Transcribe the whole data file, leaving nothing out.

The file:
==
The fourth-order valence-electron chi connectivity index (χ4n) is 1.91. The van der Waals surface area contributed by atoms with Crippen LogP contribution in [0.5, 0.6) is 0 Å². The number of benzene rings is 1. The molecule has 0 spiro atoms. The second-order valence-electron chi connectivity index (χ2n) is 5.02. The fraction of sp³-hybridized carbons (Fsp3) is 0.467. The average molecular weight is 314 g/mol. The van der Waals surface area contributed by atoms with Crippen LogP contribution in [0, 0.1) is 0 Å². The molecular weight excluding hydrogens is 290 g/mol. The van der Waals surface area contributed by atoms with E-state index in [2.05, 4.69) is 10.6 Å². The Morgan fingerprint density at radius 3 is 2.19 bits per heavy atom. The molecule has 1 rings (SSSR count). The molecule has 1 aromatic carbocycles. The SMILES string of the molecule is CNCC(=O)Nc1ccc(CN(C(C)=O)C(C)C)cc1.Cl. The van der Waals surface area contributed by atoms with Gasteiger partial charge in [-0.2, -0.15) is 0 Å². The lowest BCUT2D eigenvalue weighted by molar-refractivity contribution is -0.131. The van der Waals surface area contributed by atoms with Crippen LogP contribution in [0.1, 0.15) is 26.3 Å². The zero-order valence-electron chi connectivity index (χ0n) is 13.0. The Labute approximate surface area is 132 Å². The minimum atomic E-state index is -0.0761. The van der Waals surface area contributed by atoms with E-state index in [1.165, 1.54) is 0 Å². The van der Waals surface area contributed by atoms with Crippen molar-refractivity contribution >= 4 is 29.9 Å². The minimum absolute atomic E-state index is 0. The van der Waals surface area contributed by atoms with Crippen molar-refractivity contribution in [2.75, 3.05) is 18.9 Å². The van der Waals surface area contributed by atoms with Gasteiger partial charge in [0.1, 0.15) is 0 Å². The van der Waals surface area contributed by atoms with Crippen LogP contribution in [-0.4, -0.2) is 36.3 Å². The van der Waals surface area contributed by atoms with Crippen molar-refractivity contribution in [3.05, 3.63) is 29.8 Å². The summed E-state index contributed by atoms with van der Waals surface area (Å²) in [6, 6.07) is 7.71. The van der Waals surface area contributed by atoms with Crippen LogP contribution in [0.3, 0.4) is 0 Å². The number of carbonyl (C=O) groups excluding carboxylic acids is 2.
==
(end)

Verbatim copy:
The fourth-order valence-electron chi connectivity index (χ4n) is 1.91. The van der Waals surface area contributed by atoms with Crippen LogP contribution in [0.5, 0.6) is 0 Å². The number of benzene rings is 1. The molecule has 0 spiro atoms. The second-order valence-electron chi connectivity index (χ2n) is 5.02. The fraction of sp³-hybridized carbons (Fsp3) is 0.467. The average molecular weight is 314 g/mol. The van der Waals surface area contributed by atoms with Crippen LogP contribution in [0, 0.1) is 0 Å². The molecular weight excluding hydrogens is 290 g/mol. The van der Waals surface area contributed by atoms with E-state index in [2.05, 4.69) is 10.6 Å². The Morgan fingerprint density at radius 3 is 2.19 bits per heavy atom. The molecule has 1 rings (SSSR count). The molecule has 1 aromatic carbocycles. The SMILES string of the molecule is CNCC(=O)Nc1ccc(CN(C(C)=O)C(C)C)cc1.Cl. The van der Waals surface area contributed by atoms with Gasteiger partial charge in [-0.2, -0.15) is 0 Å². The lowest BCUT2D eigenvalue weighted by molar-refractivity contribution is -0.131. The van der Waals surface area contributed by atoms with Crippen LogP contribution in [0.1, 0.15) is 26.3 Å². The zero-order valence-electron chi connectivity index (χ0n) is 13.0. The Labute approximate surface area is 132 Å². The minimum atomic E-state index is -0.0761. The van der Waals surface area contributed by atoms with E-state index in [1.165, 1.54) is 0 Å². The van der Waals surface area contributed by atoms with Crippen molar-refractivity contribution >= 4 is 29.9 Å². The minimum absolute atomic E-state index is 0. The van der Waals surface area contributed by atoms with Crippen molar-refractivity contribution in [2.75, 3.05) is 18.9 Å². The van der Waals surface area contributed by atoms with Gasteiger partial charge in [0.1, 0.15) is 0 Å². The van der Waals surface area contributed by atoms with Crippen LogP contribution in [-0.4, -0.2) is 36.3 Å². The van der Waals surface area contributed by atoms with Crippen molar-refractivity contribution in [3.05, 3.63) is 29.8 Å². The summed E-state index contributed by atoms with van der Waals surface area (Å²) in [6, 6.07) is 7.71. The van der Waals surface area contributed by atoms with Crippen LogP contribution in [0.3, 0.4) is 0 Å². The number of carbonyl (C=O) groups excluding carboxylic acids is 2.